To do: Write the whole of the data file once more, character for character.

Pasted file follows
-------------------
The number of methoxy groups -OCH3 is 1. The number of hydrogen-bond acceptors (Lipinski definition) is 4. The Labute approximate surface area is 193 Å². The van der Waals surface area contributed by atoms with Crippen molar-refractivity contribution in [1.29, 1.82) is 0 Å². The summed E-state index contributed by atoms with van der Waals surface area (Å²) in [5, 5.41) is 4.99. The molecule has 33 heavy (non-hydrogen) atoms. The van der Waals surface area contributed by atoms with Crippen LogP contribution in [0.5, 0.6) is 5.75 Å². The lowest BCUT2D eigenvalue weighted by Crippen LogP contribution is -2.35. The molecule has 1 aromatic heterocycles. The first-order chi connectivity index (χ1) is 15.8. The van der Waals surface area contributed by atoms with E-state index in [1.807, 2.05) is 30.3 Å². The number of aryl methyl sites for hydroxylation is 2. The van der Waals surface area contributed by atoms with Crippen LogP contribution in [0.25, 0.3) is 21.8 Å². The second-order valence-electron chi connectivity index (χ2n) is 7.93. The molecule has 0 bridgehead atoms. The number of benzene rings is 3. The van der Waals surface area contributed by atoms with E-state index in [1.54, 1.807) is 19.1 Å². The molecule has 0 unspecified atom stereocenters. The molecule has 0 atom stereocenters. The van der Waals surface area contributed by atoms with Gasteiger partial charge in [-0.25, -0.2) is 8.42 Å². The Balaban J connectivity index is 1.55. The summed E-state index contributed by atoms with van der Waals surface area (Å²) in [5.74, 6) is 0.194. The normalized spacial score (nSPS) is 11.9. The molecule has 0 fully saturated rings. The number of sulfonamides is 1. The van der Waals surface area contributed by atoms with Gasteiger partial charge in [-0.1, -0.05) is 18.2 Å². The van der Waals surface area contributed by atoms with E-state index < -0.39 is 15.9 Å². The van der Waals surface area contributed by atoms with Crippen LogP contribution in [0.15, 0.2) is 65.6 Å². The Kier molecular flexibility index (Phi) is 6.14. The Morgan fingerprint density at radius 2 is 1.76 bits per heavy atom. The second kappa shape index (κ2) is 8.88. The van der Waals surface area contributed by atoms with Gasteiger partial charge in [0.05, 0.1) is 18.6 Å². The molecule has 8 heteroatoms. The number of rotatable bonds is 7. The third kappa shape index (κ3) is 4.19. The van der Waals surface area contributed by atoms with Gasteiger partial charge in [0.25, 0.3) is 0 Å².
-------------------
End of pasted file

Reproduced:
The number of methoxy groups -OCH3 is 1. The number of hydrogen-bond acceptors (Lipinski definition) is 4. The Labute approximate surface area is 193 Å². The van der Waals surface area contributed by atoms with Crippen molar-refractivity contribution in [1.29, 1.82) is 0 Å². The summed E-state index contributed by atoms with van der Waals surface area (Å²) in [5, 5.41) is 4.99. The molecule has 33 heavy (non-hydrogen) atoms. The van der Waals surface area contributed by atoms with Crippen LogP contribution in [0.5, 0.6) is 5.75 Å². The lowest BCUT2D eigenvalue weighted by Crippen LogP contribution is -2.35. The molecule has 1 aromatic heterocycles. The first-order chi connectivity index (χ1) is 15.8. The van der Waals surface area contributed by atoms with E-state index in [1.807, 2.05) is 30.3 Å². The number of aryl methyl sites for hydroxylation is 2. The van der Waals surface area contributed by atoms with Crippen LogP contribution in [0.25, 0.3) is 21.8 Å². The second-order valence-electron chi connectivity index (χ2n) is 7.93. The molecule has 0 bridgehead atoms. The number of benzene rings is 3. The van der Waals surface area contributed by atoms with E-state index in [1.54, 1.807) is 19.1 Å². The molecule has 0 unspecified atom stereocenters. The molecule has 0 atom stereocenters. The van der Waals surface area contributed by atoms with Gasteiger partial charge in [-0.25, -0.2) is 8.42 Å². The Balaban J connectivity index is 1.55. The summed E-state index contributed by atoms with van der Waals surface area (Å²) in [5.74, 6) is 0.194. The normalized spacial score (nSPS) is 11.9. The molecule has 0 fully saturated rings. The number of sulfonamides is 1. The van der Waals surface area contributed by atoms with Gasteiger partial charge in [-0.1, -0.05) is 18.2 Å². The van der Waals surface area contributed by atoms with E-state index < -0.39 is 15.9 Å². The van der Waals surface area contributed by atoms with Crippen LogP contribution in [0.15, 0.2) is 65.6 Å². The Kier molecular flexibility index (Phi) is 6.14. The Morgan fingerprint density at radius 2 is 1.76 bits per heavy atom. The second kappa shape index (κ2) is 8.88. The van der Waals surface area contributed by atoms with Gasteiger partial charge in [0.05, 0.1) is 18.6 Å². The molecule has 8 heteroatoms. The number of rotatable bonds is 7. The third kappa shape index (κ3) is 4.19. The van der Waals surface area contributed by atoms with Gasteiger partial charge in [0.25, 0.3) is 0 Å².